Prologue Search

1. The Holy Martyr Theodotus of Ancyra.

This martyr was a secret Christian and, as such, used to help the Church and give burial to the bodies of the martyrs. He buried the bodies of seven young maidens who had suffered for Christ. When the pagans discovered this, they attacked him and he was killed (see May 18th for more about him).

2. The Holy Martyrs Kyria, Vareria and Maria.

All three of these martyrs was from Caesarea in Palestine. When a persecution of Christians arose, they withdrew from the city to a hut, where they prayed unceasingly to God with fasting and tears that the Christian faith might be spread throughout the entire world and that persecution might cease. As the result of slander, they were brought to trial and tortured, and died under their torments in the year 304. And so these glorious virgins were crowned with the wreath of martyrdom.

3. The Hieromartyr Marcellus, Pope of Rome.

In the reign of the Emperor Maximian, Marcellus was condemned to keep cattle in a certain place. In order to please Diocletian, who had taken him as co-Emperor, Maximian began to build the Thermae, the baths in Rome, and forced the Christians to work on them as Pharaoh had once forced the Jews in Egypt. Many Christians perished there. The deacon Kyriakus, who had healed Artemia, Diocietian's daughter, of an evil spirit (for he had great power over demons), suffered at this time. He had also healed Jovia, the daughter of the Persian king, and had baptised them both. Artemia, the deacon Sisinius, two friends of Kyriakus, Smaragdus and Largius, the deacon Aphronianus and two newly baptised Roman soldiers, Papius and Maurus, the elder Saturninus and Crescentianus, the blessed maidens Priscilla and Lucina, who used their great wealth to have graves made for the Christian martyrs - all these suffered at this time. The holy Pope Marcellus cared for the cattle for a long time, but finally became weakened from hunger and humiliation and the tortures of the soldiers, and surrendered his soul to God.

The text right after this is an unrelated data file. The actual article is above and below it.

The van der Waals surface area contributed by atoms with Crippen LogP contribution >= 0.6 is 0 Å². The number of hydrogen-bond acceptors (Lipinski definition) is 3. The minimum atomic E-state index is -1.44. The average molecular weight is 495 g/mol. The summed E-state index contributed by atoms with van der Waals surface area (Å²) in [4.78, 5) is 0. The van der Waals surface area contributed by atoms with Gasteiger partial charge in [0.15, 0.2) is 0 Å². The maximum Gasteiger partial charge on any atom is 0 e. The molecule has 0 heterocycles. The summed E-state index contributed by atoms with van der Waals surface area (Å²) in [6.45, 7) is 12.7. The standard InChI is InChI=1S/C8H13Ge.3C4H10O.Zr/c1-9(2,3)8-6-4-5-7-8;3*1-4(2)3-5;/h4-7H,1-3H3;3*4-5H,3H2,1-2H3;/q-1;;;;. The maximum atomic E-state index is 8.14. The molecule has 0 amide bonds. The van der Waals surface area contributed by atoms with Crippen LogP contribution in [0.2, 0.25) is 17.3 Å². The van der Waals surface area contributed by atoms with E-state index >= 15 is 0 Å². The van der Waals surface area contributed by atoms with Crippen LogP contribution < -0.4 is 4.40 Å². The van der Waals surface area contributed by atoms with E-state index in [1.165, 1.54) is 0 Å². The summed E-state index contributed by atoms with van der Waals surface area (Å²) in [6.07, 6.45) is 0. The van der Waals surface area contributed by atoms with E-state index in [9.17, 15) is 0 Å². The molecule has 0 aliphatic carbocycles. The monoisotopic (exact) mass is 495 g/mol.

4. The Hieromartyr Marcellinus, Pope of Rome.

Marcellinus was Pope Marcellus's predecessor on the Roman throne. When the Emperor Diocletian summoned him and threatened him with torture, he offered sacrifice to idols and was, because of this, rewarded by the Emperor with a costly garment. But Marcellinus repented bitterly and began to weep both day and night for his rejection of Christ, even as the Apostle Peter had before him. A synod of bishops was held at that time in Campania, and the Pope dressed himself in sackcloth and sprinkled ashes on his head, and, going before the Synod, confessed his sin and asked them to judge him. The fathers said: 'Let him judge himself.' Then he said: 'I strip myself of the sacerdotal rank of which I am not worthy; and, further, let my body not be buried after my death, but let it be thrown to the dogs.' Having said this, he pronounced a curse on any who should dare to bury him. He then went to the Emperor Diocletian and, casting the precious garment in front of him, confessed his faith in Christ and cursed the idols. The enraged Emperor ordered that he be tortured and killed outside the city, together with three other men: Claudius, Cyrinus and Antoninus. The bodies of these three were buried at once, but the Pope's body lay there for thirty-six days. Then St Peter appeared to Marcellus, the new Pope, and told him to bury Marcellinus's body, saying: 'Who so humbleth himself shall be exalted.'

5. Our Holy Father Daniel of Scetis.

The abbot of the famous Scetis in Egypt, he was a disciple of St Arsenius and a teacher of many. Many of his words and teachings are like celestial signposts for monks. Once, when the barbarians were attacking Scetis, the brethren called to him to flee with them, but he replied: 'If God does not care for me, what reason is there for me to live?' He also once said: 'Insofar as your body grows fat, even so does your soul wither away.' He lived the communal life as an ascetic for forty years, and then in the year 420 took himself off to the desert. He happened to be in Alexandria when an evil man murdered his son's wife because of her chastity. This was St Thomais (see April 13th), and he buried the martyr with the help of his disciples.


From The Prologue From Ochrid by Bishop Nikolai Velimirovich
© 1985 Lazarica Press, Birmingham UK